HC Deb 14 June 1945 vol 411 cc1818-9W

The mobilisation of Canada's resources for the common war effort in some respects involved a relatively greater displacement of personnel than in most other countries. There are for example, between 300,000 and 400,000 soldiers and airman overseas, many of whom have been away from their homes for four or five years without a break. Their repatriation and re-establishment in civilian life will be a first charge on the Government of Canada, and must take priority over the movement and placement of others. Having in mind shortage of shipping, which is expected to continue for a considerable period after the end of the European hostilities, and is likely to make the repatriation of service personnel a disappointingly slow business, the Canadian Government do not think it is possible for them to give realistic consideration at this time to possible plans for the movement of other classes of persons. In this connection it is also pointed out that the great expansion of war industries in Canada has tended to be concentrated in certain areas, to which scores of thousands of workers have been drawn from all over a very large country. Here again the task of their re-establishment in normal civilian employments will be of considerable magnitude and is likely to take some time.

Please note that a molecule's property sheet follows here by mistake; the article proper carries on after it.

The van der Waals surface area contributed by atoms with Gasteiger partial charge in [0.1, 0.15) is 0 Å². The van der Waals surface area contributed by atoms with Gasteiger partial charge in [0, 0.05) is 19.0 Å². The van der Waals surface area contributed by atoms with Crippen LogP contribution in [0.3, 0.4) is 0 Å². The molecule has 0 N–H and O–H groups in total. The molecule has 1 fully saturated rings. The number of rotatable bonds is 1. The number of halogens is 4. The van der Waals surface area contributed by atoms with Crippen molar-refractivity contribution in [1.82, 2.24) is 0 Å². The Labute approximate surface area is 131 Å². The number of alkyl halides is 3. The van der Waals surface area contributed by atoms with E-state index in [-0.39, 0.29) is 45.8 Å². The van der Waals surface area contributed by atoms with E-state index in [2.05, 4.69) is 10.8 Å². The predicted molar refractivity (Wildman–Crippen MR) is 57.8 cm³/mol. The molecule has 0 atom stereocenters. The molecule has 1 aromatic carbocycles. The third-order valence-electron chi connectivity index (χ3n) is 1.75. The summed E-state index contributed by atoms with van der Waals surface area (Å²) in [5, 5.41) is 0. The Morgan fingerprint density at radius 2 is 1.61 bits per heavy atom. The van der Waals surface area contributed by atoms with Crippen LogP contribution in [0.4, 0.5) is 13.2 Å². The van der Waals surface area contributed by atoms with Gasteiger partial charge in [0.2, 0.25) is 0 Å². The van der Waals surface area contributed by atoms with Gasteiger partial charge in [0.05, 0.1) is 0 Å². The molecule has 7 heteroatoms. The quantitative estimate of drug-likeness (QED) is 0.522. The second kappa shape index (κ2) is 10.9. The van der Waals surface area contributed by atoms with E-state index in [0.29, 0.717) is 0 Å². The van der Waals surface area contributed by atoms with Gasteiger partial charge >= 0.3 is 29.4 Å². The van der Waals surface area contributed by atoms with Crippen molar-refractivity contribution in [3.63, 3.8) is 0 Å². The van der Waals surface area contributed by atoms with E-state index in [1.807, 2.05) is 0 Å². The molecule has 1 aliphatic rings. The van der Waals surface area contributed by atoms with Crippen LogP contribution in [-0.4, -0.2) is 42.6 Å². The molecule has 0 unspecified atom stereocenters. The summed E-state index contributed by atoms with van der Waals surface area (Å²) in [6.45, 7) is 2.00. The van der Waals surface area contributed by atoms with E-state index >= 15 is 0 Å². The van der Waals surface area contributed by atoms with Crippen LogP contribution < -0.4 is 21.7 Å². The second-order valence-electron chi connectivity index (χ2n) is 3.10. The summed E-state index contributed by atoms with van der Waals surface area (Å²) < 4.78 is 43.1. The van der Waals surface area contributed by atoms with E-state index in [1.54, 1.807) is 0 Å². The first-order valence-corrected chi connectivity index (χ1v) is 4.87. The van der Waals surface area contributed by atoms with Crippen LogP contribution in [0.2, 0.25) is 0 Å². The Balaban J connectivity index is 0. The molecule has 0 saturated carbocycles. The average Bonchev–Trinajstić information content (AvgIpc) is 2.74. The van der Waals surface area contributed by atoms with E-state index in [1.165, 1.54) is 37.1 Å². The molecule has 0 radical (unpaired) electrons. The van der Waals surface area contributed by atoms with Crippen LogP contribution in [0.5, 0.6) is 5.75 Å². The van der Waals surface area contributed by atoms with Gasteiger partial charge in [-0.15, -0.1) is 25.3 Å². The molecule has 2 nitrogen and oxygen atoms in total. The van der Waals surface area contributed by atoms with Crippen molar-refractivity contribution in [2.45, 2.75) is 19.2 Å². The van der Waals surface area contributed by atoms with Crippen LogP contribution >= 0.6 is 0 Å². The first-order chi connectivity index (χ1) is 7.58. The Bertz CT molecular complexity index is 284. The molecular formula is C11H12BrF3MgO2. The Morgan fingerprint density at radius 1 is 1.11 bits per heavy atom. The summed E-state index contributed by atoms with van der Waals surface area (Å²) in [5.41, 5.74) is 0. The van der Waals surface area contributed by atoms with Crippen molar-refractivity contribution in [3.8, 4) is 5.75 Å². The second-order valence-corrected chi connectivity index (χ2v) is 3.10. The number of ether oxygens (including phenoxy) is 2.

These problems are therefore receiving priority in the Canadian Government's consideration. As the Government make progress with the question of the repatriation and re-establishment of Canadian overseas service personnel, and of the demobilisation of war industries, they will be ready to consider with other countries what steps should be taken to facilitate the movement of persons wishing to change their place of work and residence from one country to another. They have examined the conditions under which reciprocal exchange of social security benefits can be arranged in such cases, and other kindred aspects of the subject. They will gladly enter into discussions with the United Kingdom authorities on these matters as early as the situation may make this practicable and fruitful.